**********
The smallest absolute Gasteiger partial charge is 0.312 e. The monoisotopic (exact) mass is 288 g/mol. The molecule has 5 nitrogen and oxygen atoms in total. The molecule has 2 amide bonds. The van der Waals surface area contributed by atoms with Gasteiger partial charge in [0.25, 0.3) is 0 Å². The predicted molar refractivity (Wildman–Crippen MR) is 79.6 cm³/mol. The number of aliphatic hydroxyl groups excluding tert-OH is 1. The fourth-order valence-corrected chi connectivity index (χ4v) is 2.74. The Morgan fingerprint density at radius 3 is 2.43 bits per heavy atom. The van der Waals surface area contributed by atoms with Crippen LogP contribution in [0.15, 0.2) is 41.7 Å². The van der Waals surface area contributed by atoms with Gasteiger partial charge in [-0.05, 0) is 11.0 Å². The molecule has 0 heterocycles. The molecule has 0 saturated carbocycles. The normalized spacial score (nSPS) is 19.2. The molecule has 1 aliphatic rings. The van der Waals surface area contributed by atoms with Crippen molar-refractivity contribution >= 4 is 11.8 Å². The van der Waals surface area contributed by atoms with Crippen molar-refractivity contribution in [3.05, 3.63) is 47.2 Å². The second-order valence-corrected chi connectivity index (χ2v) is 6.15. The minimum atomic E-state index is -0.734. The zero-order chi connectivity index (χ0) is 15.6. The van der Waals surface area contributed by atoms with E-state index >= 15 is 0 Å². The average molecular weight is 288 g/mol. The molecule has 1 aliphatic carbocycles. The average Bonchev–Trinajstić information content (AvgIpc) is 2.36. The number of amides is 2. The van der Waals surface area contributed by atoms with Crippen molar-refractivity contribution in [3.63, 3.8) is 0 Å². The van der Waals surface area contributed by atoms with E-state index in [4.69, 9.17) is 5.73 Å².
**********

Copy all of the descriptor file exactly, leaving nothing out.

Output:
The smallest absolute Gasteiger partial charge is 0.312 e. The monoisotopic (exact) mass is 288 g/mol. The molecule has 5 nitrogen and oxygen atoms in total. The molecule has 2 amide bonds. The van der Waals surface area contributed by atoms with Gasteiger partial charge in [0.25, 0.3) is 0 Å². The predicted molar refractivity (Wildman–Crippen MR) is 79.6 cm³/mol. The number of aliphatic hydroxyl groups excluding tert-OH is 1. The fourth-order valence-corrected chi connectivity index (χ4v) is 2.74. The Morgan fingerprint density at radius 3 is 2.43 bits per heavy atom. The van der Waals surface area contributed by atoms with Crippen LogP contribution in [0.15, 0.2) is 41.7 Å². The van der Waals surface area contributed by atoms with Gasteiger partial charge in [-0.05, 0) is 11.0 Å². The molecule has 0 heterocycles. The molecule has 0 saturated carbocycles. The normalized spacial score (nSPS) is 19.2. The molecule has 1 aliphatic rings. The van der Waals surface area contributed by atoms with Crippen molar-refractivity contribution >= 4 is 11.8 Å². The van der Waals surface area contributed by atoms with Crippen molar-refractivity contribution in [3.05, 3.63) is 47.2 Å². The second-order valence-corrected chi connectivity index (χ2v) is 6.15. The minimum atomic E-state index is -0.734. The zero-order chi connectivity index (χ0) is 15.6. The van der Waals surface area contributed by atoms with E-state index >= 15 is 0 Å². The average molecular weight is 288 g/mol. The molecule has 1 aliphatic carbocycles. The average Bonchev–Trinajstić information content (AvgIpc) is 2.36. The number of amides is 2. The van der Waals surface area contributed by atoms with Crippen molar-refractivity contribution in [3.63, 3.8) is 0 Å². The van der Waals surface area contributed by atoms with E-state index in [4.69, 9.17) is 5.73 Å².